Skip to main content

Search NYU Steinhardt

Laine Nooney explores “How the Personal Computer Broke the Human Body” for VICE Motherboard


In an article for VICE Motherboard, Steinhardt MCC professor Laine Nooney explores the complex history of the personal computer and computer-related pain that it has inflicted on our bodies. In “How the Personal Computer Broke the Human Body,” Nooney discusses everything from eye strain caused by monitor glare to back pain from long hours of sitting, and the culture of keeping computing profitable by “finding ways to mitigate, negotiate, and address rising complaints of physical pains from its users.”

Read the VICE article

Nooney was also interviewed about this article live on Think, from KERA for NPR Dallas on June 2, 2021. You can listen to the interview on the Think Podcast.


portrait of Laine Nooney

To consider the history of computing through the lens of computer pain is to center bodies, users, and actions over and above hardware, software, and inventors.

Laine Nooney

Nooney is a media scholar and historian of video games and personal computing and holds an affiliate appointment with the Integrated Digital Media Program in the Tandon School of Engineering and with the Game Center at NYU Tisch School of the Arts. Nooney’s forthcoming book project How the Computer Became Personal, a software history of the iconic Apple II personal computer is expected in Spring 2023 from the University of Chicago Press. And her research has been featured in popular media outlets such as The Atlantic, Flash Forward Podcast, The Internet History Podcast, and NPR, as well as academic journals such as Game Studies, The American Journal of Play, and Journal of Visual Culture.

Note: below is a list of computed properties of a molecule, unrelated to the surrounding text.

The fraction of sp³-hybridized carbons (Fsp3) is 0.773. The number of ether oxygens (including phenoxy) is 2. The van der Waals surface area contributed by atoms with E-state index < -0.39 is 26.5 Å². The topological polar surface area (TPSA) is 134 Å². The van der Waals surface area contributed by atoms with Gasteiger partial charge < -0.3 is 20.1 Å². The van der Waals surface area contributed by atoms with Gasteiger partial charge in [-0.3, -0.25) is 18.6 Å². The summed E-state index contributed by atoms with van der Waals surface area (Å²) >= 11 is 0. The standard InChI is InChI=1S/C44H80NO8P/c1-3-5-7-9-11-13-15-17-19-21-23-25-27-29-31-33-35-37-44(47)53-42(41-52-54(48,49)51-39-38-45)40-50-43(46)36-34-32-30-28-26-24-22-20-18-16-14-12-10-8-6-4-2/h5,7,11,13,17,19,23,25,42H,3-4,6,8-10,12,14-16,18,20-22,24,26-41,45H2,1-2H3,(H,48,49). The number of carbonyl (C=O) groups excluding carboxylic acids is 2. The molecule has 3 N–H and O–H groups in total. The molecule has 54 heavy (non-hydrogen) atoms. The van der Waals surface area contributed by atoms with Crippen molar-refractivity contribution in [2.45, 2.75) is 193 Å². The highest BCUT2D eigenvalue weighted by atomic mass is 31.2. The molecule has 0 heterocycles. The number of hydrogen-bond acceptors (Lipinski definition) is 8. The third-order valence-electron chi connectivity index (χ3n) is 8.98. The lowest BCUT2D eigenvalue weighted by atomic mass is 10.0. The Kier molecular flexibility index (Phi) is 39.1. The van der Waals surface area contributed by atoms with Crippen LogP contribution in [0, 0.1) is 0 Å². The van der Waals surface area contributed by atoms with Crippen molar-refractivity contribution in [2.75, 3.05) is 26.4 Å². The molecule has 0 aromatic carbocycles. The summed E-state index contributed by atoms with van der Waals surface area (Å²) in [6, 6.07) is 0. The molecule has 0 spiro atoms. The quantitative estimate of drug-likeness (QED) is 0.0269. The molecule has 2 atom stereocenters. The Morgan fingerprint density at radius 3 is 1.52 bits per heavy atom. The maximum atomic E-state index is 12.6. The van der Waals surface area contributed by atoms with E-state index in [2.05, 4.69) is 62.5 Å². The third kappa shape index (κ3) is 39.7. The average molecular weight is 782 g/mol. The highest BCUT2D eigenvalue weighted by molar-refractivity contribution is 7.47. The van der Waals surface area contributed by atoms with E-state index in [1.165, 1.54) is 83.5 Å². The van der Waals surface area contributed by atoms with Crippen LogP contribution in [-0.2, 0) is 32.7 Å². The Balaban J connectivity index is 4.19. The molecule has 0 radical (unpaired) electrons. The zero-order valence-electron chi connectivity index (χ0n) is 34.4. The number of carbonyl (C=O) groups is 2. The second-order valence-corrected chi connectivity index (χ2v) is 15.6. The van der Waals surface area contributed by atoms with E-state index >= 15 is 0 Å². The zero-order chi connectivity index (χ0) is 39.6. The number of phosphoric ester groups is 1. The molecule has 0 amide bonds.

Most recently, Nooney appeared on Bloomberg Quicktake to discuss gaming culture and trends that have arisen during the pandemic. 

Related Programs

Media, Culture, and Communication

Our media studies programs train agile researchers of a shifting media landscape. Learn to analyze media and technology in its cultural, social, and global contexts.

Read More